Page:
Many of our clients own or want to buy a plug-in electric vehicle (EV) or Fuel Cell Vehicle (FCV). And we’ve gotten a lot of questions about how this affects taxes as we embark on tax season.
Most importantly, the IRS has changed the “New Clean Vehicles” tax credits for 2022 or before, and 2023 or after, which we will summarize in the chart and discuss in detail below, starting with these points.
- WHO qualifies?
- HOW MUCH is the credit?
- WHAT vehicles qualify? (It’s wise to check the IRS list for specific manufacturers and models included.)
- HOW DO YOU claim the credit?
AGAIN: These tax credits apply to NEW Clean Vehicles only.
The chart below is designed to save you time. As always, it is wise to read the IRS ruling verbatim and double-check with your accountant to ensure you understand and capture all the details, some of which are covered below the chart.
COMPARISON of 2022 and 2023 EV Tax Credits
|Questions Answered||EV Purchased NEW in 2022 or before||EV Purchased NEW
In 2023 or after
|WHO qualifies?||You may qualify for a credit of up to $7,500 for buying a qualified new car or light truck. The credit is available to individuals and businesses though certain limitations may apply to those owned by a business
To qualify, you must buy the vehicle for:
· Your own use (not for resale)
· Use primarily in the U.S.
|Your modified AGI (adjusted Gross Income) may not exceed**
· $300,000 for married couples filing jointly
· $225,000 for heads of households
· $150,000 for all other filers
NOTE: ** This is a ”cliff test,” meaning if a taxpayer is $1 over the amounts listed, they are ineligible for the credit.
|HOW MUCH is the credit amount?||The tax credit amount is $2,917 for a new electric vehicle with a battery capacity of at least five (5) kilowatt hours (kWh) + $417 for each kWh of capacity above five (5) kWh — to a maximum of $7,500.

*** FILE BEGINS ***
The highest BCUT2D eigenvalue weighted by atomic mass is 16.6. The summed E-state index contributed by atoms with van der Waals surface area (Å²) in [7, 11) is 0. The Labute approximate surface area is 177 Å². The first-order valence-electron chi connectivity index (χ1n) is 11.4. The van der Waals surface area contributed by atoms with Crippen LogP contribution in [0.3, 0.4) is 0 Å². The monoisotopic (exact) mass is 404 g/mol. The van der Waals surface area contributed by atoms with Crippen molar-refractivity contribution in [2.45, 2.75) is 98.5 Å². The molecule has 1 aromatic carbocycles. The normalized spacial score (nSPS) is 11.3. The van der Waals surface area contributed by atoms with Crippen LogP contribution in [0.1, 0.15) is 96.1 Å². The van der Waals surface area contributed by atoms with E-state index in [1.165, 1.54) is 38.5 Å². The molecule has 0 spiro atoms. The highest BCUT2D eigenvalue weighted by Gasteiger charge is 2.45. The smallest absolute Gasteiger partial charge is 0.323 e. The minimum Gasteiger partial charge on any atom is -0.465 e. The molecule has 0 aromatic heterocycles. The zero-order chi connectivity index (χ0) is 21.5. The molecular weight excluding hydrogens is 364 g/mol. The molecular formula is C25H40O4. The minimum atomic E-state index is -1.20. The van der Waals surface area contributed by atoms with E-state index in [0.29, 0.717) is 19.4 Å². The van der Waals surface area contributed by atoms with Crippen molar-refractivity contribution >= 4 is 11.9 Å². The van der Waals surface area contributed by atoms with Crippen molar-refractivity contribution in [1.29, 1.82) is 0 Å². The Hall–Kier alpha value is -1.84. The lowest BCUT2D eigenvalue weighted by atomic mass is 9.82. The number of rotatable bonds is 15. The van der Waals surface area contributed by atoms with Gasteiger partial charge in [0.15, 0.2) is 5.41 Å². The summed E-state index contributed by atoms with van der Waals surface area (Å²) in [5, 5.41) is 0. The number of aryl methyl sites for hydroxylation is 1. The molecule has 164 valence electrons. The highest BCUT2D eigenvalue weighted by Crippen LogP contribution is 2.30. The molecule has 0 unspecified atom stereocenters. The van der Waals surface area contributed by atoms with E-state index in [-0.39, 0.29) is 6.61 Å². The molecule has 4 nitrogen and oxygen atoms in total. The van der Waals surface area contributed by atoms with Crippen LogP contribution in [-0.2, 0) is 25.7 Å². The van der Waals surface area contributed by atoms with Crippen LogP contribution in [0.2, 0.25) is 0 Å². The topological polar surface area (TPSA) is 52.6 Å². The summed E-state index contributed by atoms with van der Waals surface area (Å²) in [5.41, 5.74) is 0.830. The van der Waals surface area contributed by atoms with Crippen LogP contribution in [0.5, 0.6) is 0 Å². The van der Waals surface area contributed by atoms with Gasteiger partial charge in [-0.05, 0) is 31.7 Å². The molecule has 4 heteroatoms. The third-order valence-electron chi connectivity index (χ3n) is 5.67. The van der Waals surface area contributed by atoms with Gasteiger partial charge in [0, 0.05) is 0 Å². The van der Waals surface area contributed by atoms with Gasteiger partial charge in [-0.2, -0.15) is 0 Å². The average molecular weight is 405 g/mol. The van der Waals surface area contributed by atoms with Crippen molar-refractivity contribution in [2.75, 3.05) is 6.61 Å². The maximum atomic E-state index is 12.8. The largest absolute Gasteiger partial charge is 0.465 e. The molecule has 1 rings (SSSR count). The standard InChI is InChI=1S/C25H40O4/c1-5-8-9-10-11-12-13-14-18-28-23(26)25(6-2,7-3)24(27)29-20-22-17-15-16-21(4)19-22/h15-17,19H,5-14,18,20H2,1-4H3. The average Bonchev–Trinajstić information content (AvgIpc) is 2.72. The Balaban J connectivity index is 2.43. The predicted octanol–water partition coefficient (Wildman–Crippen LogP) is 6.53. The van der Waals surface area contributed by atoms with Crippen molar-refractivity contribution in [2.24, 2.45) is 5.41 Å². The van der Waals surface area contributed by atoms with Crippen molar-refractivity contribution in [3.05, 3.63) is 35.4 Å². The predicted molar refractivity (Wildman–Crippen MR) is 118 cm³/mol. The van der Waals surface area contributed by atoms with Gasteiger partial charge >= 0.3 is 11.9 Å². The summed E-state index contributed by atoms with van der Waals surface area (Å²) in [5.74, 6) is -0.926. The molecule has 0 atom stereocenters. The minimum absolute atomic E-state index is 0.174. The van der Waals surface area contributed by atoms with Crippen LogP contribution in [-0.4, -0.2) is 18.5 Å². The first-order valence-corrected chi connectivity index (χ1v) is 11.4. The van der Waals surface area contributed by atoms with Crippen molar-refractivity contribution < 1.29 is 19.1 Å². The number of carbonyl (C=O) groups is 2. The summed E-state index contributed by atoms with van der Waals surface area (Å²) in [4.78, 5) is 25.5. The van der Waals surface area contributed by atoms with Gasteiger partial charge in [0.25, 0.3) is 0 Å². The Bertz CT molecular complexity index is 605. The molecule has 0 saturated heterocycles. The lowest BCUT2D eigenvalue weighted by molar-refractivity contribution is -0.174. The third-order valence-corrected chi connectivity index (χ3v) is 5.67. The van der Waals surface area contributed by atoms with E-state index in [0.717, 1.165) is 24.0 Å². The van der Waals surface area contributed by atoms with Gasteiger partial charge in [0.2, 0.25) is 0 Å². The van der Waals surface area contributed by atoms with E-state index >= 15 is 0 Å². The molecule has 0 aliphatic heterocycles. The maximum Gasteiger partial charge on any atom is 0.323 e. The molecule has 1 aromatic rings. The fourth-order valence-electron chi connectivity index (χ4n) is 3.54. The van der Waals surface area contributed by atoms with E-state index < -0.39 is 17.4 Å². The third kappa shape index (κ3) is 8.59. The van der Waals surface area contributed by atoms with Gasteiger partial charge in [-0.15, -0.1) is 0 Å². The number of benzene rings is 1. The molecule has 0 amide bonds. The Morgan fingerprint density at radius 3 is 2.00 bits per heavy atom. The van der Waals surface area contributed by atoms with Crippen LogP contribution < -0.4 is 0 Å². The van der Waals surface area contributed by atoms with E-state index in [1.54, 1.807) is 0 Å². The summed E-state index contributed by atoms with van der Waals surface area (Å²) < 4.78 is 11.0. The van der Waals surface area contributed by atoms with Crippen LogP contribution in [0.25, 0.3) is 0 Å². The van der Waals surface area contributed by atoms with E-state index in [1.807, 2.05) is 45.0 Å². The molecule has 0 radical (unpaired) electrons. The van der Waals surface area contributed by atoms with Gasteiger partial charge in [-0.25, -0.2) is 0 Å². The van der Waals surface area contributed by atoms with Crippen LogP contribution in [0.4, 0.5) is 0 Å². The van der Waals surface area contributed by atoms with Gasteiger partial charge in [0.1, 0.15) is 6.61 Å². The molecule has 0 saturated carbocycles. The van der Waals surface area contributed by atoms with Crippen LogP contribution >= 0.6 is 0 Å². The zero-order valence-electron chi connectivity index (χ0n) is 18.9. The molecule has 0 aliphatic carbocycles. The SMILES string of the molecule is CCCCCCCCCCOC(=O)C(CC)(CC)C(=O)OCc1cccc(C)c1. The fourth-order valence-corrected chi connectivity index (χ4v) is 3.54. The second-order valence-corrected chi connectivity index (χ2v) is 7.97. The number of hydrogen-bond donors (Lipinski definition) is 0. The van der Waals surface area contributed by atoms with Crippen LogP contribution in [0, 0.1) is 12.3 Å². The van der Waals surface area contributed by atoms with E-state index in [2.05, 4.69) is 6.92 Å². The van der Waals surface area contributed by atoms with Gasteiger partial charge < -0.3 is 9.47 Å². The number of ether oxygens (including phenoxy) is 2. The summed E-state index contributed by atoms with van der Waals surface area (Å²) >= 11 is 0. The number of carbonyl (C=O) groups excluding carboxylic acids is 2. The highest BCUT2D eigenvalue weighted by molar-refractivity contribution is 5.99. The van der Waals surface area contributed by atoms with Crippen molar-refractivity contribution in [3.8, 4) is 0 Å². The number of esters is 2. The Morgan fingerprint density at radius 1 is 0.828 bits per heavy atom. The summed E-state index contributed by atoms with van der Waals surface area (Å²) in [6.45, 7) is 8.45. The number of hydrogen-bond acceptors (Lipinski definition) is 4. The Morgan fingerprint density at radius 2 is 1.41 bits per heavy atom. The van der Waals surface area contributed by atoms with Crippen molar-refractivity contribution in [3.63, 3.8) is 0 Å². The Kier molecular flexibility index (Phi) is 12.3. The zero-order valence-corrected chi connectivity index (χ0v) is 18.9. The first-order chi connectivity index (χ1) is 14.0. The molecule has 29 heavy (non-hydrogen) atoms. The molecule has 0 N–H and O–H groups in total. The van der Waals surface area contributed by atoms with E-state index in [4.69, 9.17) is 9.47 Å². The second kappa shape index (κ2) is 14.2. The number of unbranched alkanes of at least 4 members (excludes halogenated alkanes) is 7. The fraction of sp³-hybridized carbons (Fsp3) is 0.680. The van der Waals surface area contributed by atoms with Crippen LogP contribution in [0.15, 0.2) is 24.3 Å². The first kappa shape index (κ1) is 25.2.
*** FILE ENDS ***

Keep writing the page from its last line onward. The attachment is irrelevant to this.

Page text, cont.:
|You may qualify for a credit of up to $7,500 under Internal Revenue Code Section 30D.|
|WHAT vehicles qualify?||To qualify, a vehicle must:
· Have an external charging source;
· Have a gross vehicle weight rating of fewer than 14,000 pounds* (seven tons);
· Be made by a manufacturer that hasn’t sold more than 200,000 EVs in the U.S.
* You can find your vehicle’s weight on the vehicle’s window sticker or online based on the VIN (Vehicle Identification Number).
|To qualify, a vehicle must:
· Have a battery capacity of at least seven (7) kilowatt hours;
· Have a gross vehicle weight rating of fewer than 14,000 pounds*(seven tons);
· Be made by a qualified manufacturer. See the IRS’s index of qualified manufacturers and vehicles.
In addition, the vehicle’s MSRP (manufacturer’s suggested retail price) cannot exceed:
· $80,000 for vans, SUVs, and pickup trucks
· $55,000 for other vehicles (This list includes models and prices.)
· AND the vehicle must undergo final assembly in North America. (This is new for 2023.)
|HOW to claim the credit||Use Form 8936, Qualified Plug-in Electric Drive Motor Vehicle Credit (Including Qualified Two-Wheeled Plug-in Electric Vehicles) to figure out your credit and file it with your 2022 tax return. You will need to provide your vehicle’s VIN.||Use Form 8936, Qualified Plug-in Electric Drive Motor Vehicle Credit (Including Qualified Two-Wheeled Plug-in Electric Vehicles) to calculate your credit and file it with your 2023 tax return. You will need to provide your vehicle’s VIN.